Analyst Report: App discovery: thinking outside the search box


Discovery. It’s the thorn in everyone’s side, developers and users alike. Andrej Nabergoj, the CEO of app discovery startup Iddiction, perfectly framed the problem with the most popular mobile app store, Apple’s. In an interview with GigaOM last year he said,

By definition, top-ranking apps get the lion’s share of downloads because they are the most easily discoverable
. . . Developers are looking for ways to achieve and maintain high ranks by spending money on various customer acquisition channels. Big guys can afford that, but what about the small guy?

It’s such an obvious problem that more than a dozen companies have cropped up to ameliorate the app-discovery issue for both users and app developers, from Yahoo to Tapjoy to Appsfire.

The iOS App Store is the best example of an app store direly in need of some sort of search intervention because of its sheer size: At Apple’s last official count there were more than 650,000 apps for download. The company has introduced features to help users find apps they like: curated app categories like games and education, starter kits and “New and noteworthy” and “What’s hot” sections, in addition to the top paid and free charts. All of those things can help people shopping for apps and those looking to get their app noticed. But more needs to be done.

Other stores are in need of help too. The Google Play app market, for instance, has a smaller volume of 500,000 apps, but it too could see its discovery tools improved. The Microsoft Windows Phone marketplace, by comparison, just hit 100,000 apps.

Here are the most interesting companies that are helping mobile app shoppers find new apps for their smartphones or tablets. These companies are thinking about the issue in exciting ways: outside the search box, outside the app store and outside traditional mobile devices.

The option to search everything, everywhere

Quixey wants to be Google for app search, both in the search giant’s ubiquity and its ability to return the right results. But it’s not just searching on your computer’s browser or your phone’s apps store. Its idea is to let you search any source, anywhere. And it will work best if you don’t actually know you’re using it. That’s because Quixey’s approach is to be integrated into many different platforms — say, a voice-control interface in a connected car, the search bar in a browser or the search function on a mobile device’s home screen. It won’t name names just yet, because the partnerships lined up are still not official. But the company says it is on pace to get 500 million queries on its service’s backend by the end of 2012.

How Quixey searches is key: The company crawls apps across iOS, Android, Facebook, Windows Phone, Google Chrome and other ecosystems and uses machine learning to figure out which apps will work for what you have searched for. You search not by keyword but by what you want the app to do, such as “Remember where I parked my car.”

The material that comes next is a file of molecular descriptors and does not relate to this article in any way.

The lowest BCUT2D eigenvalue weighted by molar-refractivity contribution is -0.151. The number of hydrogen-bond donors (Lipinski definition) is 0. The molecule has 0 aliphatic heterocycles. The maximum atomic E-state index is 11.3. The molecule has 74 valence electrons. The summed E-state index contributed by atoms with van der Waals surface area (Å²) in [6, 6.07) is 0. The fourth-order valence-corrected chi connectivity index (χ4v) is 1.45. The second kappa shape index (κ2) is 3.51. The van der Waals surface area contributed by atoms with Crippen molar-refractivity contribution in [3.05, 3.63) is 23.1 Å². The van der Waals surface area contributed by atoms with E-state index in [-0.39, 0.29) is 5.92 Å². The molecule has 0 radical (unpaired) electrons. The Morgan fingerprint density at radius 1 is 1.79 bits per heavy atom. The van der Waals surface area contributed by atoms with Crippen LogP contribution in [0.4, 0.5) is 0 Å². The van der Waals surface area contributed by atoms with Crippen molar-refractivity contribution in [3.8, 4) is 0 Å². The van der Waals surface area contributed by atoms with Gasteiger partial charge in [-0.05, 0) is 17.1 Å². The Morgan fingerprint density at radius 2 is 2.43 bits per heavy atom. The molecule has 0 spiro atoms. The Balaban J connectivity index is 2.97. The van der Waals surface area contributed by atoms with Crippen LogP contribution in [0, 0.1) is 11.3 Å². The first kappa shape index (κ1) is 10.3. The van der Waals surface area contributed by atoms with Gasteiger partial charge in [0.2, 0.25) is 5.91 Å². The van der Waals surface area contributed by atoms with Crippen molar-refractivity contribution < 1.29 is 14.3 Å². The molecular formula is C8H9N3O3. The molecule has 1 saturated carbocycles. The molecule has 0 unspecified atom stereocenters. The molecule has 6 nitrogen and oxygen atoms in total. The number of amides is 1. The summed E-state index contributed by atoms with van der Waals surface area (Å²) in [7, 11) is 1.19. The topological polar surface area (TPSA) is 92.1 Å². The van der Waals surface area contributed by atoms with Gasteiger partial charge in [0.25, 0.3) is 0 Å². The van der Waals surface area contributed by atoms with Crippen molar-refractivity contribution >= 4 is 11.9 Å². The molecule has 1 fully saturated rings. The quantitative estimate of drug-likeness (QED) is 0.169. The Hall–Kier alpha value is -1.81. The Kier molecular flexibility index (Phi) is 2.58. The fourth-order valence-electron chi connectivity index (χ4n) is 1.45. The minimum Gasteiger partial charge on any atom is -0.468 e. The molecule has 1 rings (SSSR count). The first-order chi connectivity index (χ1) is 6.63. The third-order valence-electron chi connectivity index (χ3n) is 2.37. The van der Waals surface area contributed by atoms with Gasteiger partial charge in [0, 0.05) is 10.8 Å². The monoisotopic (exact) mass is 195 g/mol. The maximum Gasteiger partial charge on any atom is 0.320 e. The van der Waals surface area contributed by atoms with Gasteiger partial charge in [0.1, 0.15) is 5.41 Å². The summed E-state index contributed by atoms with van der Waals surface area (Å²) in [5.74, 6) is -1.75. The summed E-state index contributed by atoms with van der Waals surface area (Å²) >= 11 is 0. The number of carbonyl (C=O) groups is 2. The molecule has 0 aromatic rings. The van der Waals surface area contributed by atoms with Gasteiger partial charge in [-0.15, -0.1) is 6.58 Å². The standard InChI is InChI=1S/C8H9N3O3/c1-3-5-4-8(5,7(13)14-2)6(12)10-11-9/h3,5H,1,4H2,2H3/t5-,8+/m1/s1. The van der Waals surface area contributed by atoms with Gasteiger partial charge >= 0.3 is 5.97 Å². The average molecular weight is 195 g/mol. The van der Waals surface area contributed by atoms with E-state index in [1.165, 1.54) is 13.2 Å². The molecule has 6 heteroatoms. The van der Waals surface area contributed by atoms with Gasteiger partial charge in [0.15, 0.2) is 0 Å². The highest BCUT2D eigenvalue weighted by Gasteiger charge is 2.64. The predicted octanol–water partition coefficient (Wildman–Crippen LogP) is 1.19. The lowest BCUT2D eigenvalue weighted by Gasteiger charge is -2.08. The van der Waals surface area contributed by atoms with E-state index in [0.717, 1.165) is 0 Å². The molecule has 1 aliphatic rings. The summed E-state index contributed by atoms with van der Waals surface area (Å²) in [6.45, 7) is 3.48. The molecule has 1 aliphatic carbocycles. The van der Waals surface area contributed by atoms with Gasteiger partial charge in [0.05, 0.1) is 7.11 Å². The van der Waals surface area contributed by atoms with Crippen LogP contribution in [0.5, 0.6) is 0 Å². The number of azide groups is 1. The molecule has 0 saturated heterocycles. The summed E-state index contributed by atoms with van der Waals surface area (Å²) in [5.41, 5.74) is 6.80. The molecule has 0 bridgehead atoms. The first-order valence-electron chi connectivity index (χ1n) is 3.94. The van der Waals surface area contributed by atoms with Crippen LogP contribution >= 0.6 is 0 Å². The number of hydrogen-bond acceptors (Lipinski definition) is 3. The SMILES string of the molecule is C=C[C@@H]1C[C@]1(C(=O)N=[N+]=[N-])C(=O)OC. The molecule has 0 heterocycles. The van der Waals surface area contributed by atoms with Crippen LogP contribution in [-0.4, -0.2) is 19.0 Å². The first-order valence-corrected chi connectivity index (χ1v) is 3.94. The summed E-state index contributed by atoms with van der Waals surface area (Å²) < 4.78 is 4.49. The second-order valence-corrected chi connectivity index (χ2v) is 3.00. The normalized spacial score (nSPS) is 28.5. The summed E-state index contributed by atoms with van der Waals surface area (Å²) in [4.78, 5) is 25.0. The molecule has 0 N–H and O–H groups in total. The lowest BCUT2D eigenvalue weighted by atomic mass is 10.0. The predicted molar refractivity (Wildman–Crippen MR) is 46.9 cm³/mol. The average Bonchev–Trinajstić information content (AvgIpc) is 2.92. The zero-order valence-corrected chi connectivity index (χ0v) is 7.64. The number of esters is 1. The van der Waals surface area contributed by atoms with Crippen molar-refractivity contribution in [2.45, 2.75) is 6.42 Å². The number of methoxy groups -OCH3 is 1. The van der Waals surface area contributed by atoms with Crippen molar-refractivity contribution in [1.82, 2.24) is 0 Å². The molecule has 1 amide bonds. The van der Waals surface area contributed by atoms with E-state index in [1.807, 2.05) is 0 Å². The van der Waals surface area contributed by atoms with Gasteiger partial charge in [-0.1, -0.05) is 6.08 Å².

Quixey co-founder Liron Shapira says the service should be “like Siri, for everything everywhere.” It should be effortless, he continued; for example, “You should be able to say what you want,” and Quixey should be able “to connect users with apps.” Quixey isn’t voice technology, but it wants to work in any kind of interaction medium available and be able to power app searches.

It’s ambitious, but the company’s prospects are good: It’s known for attracting top Silicon Valley engineering talent, and it has also lured in venture capital funds from Google Chairman Eric Schmidt.

The social recommendations option

Instead of putting the app-hunting process solely in the hands of a search algorithm, Appsfire leaves the curation task up to your friends. Appsfire, which hit 2 million downloads last year, is an app that, in addition to allowing app search and giving recommendations, lets people create lists or “app mixes” of either Android or iOS apps that they like and share them with their own contacts or friends through the app. Once apps are shared, the recipient can simply click to download.

The social recommendations element is an important one. It keeps you from having too many choices or feeling like you’re drowning in unclear options that have been suggested by a bot or a faceless editor. A friend’s recommendation is sometimes the only vote or option you need, which is what makes this a powerful option in discovery: An Econsultancy report found that 90 percent of consumers online trust recommendations from people they know.

The highly curated option